• You can remove 2 bytes (and obfuscate) by using ("").char in place of string.char. – cyclaminist Dec 23 '18 at 12:52

# I is for International Phonetic Esoteric Language (IPEL), 19 bytes + 4 characters = 23 score

{97}{q}0ɑbesχue1søɒ


Score can be is 24 if since IPEL is acceptable.

## Explanation

{97}{q}0ɑbesχue1søɒ
{97}                (push ord of "a")
{q}0            (push loop bounds: 0 to 26. Q == 26 in base36)
ɑ           (start loop)
besχu      (print chr[65+index])
e1sø  (increment index)
ɒ (end loop)


# I is for International Phonetic Esoteric Language (IPEL), 20 bytes + 40 4 characters = 60 24 score

{97}{26}0ɑbesχue1søɒ

• "IPEL" is acceptable in my opinion. I'm only disappointed that the numeric literals keep the entire script from having a standard pronunciation. – Joey Adams Jun 22 '20 at 14:44
• hmm maybe i should allow letters in multi-digits and make it base 36 if it has a letter – bigyihsuan Jun 22 '20 at 14:51

## P is for PostScript, 29 chars → Score: 39

(abcdefghijklmnopqrstuvwxyz)=


## B, 45 -> Score: 46

main(){auto i;i=95;while(i++<122)putchar(i);}


## E, 28 characters → Score: 29

for x in 0..25{print('a'+x)}


# N is for newLISP, 35 characters -> Score: 42

(print"abcdefghijklmnopqrstuvwxyz")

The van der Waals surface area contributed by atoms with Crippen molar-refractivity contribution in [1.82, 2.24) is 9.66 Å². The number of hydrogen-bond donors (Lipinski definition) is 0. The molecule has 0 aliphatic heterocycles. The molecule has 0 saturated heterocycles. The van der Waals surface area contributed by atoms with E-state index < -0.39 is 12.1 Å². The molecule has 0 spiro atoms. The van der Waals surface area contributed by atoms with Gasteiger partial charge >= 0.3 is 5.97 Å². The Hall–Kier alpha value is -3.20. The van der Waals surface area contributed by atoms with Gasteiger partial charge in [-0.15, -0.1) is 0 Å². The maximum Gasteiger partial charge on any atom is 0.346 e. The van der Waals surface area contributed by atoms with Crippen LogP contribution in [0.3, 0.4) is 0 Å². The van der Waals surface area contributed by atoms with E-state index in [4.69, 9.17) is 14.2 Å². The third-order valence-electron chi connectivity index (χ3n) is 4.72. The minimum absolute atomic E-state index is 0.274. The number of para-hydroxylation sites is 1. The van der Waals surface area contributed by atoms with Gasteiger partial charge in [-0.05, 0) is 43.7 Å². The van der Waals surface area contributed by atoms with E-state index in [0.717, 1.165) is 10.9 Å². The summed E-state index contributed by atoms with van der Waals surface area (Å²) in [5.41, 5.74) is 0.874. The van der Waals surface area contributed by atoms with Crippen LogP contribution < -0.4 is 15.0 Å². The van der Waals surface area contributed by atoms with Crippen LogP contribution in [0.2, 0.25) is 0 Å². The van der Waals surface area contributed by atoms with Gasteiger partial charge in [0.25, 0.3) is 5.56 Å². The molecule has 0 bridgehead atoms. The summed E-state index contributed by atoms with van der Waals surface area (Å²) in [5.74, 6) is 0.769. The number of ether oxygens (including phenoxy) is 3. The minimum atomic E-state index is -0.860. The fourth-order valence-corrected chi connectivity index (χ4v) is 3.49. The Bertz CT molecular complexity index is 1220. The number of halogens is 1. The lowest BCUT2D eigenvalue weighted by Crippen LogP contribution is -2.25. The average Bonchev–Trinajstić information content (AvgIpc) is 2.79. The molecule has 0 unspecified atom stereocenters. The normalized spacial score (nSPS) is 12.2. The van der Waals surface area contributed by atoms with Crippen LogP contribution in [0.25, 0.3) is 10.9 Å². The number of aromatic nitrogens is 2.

## L#, 28 characters → Score: 30

"abcdefghijklmnopqrstuvwxyz"


# Z is for zsh, 31 characters -> Score: 38

echo abcdefghijklmnopqrstuvwxyz


# F is for False, 17 characters -> Score: 22

97[$123\>][$,1+]#


## U is for Unicon, 50 + 6 = 56

procedure main();every writes(char(97 to 122));end


## c,34 characaters -> score : 35

main(a){for(;a++<27;putch(95+a));}

• putch isn't in standard C, and isn't present on my system. Thus, I'm not going to add this to the rankings, at least not under C. Arguably, you could change the language name to "VC" (for (Microsoft) Visual C) and put it under V ;-) – Joey Adams Apr 20 '11 at 16:35
• @Joey: Shouldn't any C example be classified under the compiler name, then? – Joey Apr 24 '11 at 21:11
• @Joey, @avinashse: I went ahead and reluctantly added this to the scoreboard. – Joey Adams Apr 25 '11 at 18:10
• talking about vc++... if you set the entry point to f and the subsystem to console, you get a breathtaking 1 + 30 = 31 f(a){26-a&&f(putch(a+97)-96);} :) – bebe Jul 14 '14 at 20:13

# V is for VBA - 43 (40+3) or 32 (29+3)

(formatted to run in the immediate window)

40 chars

For b=65 To 90:c=c & Chr(b):Next:Print c


And shorter, but no thinking involved:

29 chars

?"abcdefghijklmnopqrstuvwxyz"

• You can crunch the loop method to 27+3 by using ? for print and ; to make it not insert a newline. for i=65to 90:?chr(i);:next – JesterBLUE Jul 15 '14 at 12:57

## A is for awk: 37 characters -> score 40

BEGIN{for(i=96;i++<122;)printf"%c",i}


C++, 32 + 3penalty = 35

I could not find C++. So this is my option for it:

char a=96;while(a++<122)cout<<a;


the output is:

abcdefghijklmnopqrstuvwxyz


PS. It's my first golf, pls comment if i did something wrong

Forth, 29 + 5 Score: 34

: a 123 97 do i emit loop ; a


Previous (Forth, 48 + 5 Score: 53 (unclean score = 48))

: a 97 begin dup emit 1 + dup 123 = until drop ;